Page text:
By Alice Day
NORTHWEST ASIAN WEEKLY
“Professional development,” “networking,” and “community service” are the three pillars of the National Association of Asian American Professionals (NAAAP), a nonprofit, professional organization with more than 25 chapters in the United States and Canada.
NAAAP-Seattle is a professional networking organization that “promotes the career advancement and leadership development of Asian American professionals,” through professional development, community service activities, and social events. NAAAP has fostered great Asian American leaders such as Albert Shen, Judy Yu, and Elaine Kitamura. It prioritizes getting more Asian young professionals and recent graduates involved in the community, hosting career events to help young professionals to grow in their careers, and connecting them with more senior professionals.
“We’re a volunteer-run organization. Everyone gives their free time when they can and they also contribute their skills and talent,” said Hang Chen, vice president of NAAAP-Seattle. “It’s a place where people can grow and become leaders because people here have passion. They like to give back, improve themselves, and make a difference.”
NAAAP-Seattle, formerly known as AsianMBA, was founded in 1979, and in 1992 became the Seattle Chapter of the National Association of Asian American Professionals. The “premier leadership organization for Asian Americans” in Seattle operates under the main goal “to build and make leaders in the Asian American community,” said Chakrya Lim, PR/marketing chair of NAAAP-Seattle. “Our strategy is to empower everyone on our board with an idea to run with it.”
“We focus a lot on developing leadership skills in Asian Americans because there is a lack of leadership at higher levels and in for-profit organizations,” said Sherwin Tsao, president of NAAAP-Seattle. “Our main overall goal is to break that bamboo ceiling.”
NAAAP-Seattle holds monthly board meetings at the beginning of the month and all members are invited.
“We offer a diverse range of things that not a lot of networking organizations offer,” said Lim. “You can build professionally, meet people from a wide range of industries, and there is also a community-service aspect if you are just interested in helping out.”
NAAAP-Seattle holds a wide range of events, from community service and volunteer work like cooking meals at the Ronald McDonald House and cleaning up the streets, to picking up trash with the Adopt-a Street program. They host professional development events like seminars, workshops with guest speakers, and social mixers to help network and reconnect with old members.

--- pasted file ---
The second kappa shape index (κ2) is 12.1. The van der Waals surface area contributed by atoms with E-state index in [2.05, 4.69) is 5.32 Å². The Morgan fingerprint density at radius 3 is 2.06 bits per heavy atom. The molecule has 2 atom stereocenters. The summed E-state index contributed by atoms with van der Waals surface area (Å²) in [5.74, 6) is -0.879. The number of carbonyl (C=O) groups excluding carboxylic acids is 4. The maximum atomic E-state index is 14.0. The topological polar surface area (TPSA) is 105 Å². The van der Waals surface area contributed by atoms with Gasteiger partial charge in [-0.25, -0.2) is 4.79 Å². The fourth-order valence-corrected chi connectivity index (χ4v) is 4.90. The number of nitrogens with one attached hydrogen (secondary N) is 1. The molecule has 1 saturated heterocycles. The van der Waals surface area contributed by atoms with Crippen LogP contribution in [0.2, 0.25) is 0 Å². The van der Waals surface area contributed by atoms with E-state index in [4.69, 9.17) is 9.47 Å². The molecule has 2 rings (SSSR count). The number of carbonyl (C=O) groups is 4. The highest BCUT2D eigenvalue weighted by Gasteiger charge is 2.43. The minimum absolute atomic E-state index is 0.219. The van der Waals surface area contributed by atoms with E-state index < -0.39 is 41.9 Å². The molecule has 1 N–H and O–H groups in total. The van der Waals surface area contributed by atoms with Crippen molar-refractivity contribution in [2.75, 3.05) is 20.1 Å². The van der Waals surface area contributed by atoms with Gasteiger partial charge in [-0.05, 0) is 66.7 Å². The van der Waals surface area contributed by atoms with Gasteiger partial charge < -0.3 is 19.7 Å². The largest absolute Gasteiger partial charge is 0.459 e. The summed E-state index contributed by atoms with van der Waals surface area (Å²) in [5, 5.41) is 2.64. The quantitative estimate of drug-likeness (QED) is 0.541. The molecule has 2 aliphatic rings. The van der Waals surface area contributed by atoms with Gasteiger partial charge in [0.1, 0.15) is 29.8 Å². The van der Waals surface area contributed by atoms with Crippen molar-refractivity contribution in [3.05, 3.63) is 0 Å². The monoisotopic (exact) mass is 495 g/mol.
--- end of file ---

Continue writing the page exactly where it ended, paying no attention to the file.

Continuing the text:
One of NAAAP-Seattle’s most popular events this year was the “Career Diversity Mixer.” NAAAP-Seattle brought in recruiters from local companies like Microsoft, Amazon, and Puget Sound Energy.
“We had recruiters there and we had job seekers there,” said Tsao.“Trying to match people together, some to find employees and others to find their next job, to help people out.”
The main event every year is the Annual Scholarship Gala which will be held on Nov. 6. at the Foundry. This year’s keynote speaker is Justice Mary Yu with Natasha Chen of KIRO 7 as the master of ceremonies. Three outstanding Asian American high school seniors will be awarded the NAAAP-Seattle Future Leaders Scholarship Award which recognizes seniors who have “demonstrated leadership qualities, community service, and high academic achievement in the greater Seattle area.”
“What makes NAAAP different is that the people here do it with passion. They really want to be part of the organization and make a difference in the community,” said Chen.
“It’s a good vehicle and safe environment to grow as a professional leader.”
Today, NAAAP-Seattle has 15 board members, 120 members, and over 2,000 Facebook and newsletter followers. In the past, they’ve worked with sponsors like Microsoft, State Farm, and Macy’s to host social mixers, contribute to scholarships, and host professional development events. Membership costs $25 per year and is open to all ethnicities, genders, and ages.
“We love our organization and we love being a part of the Asian American professional community and being a part of the greater Seattle community,” said Chen. (end)
Alice Day can be reached at firstname.lastname@example.org.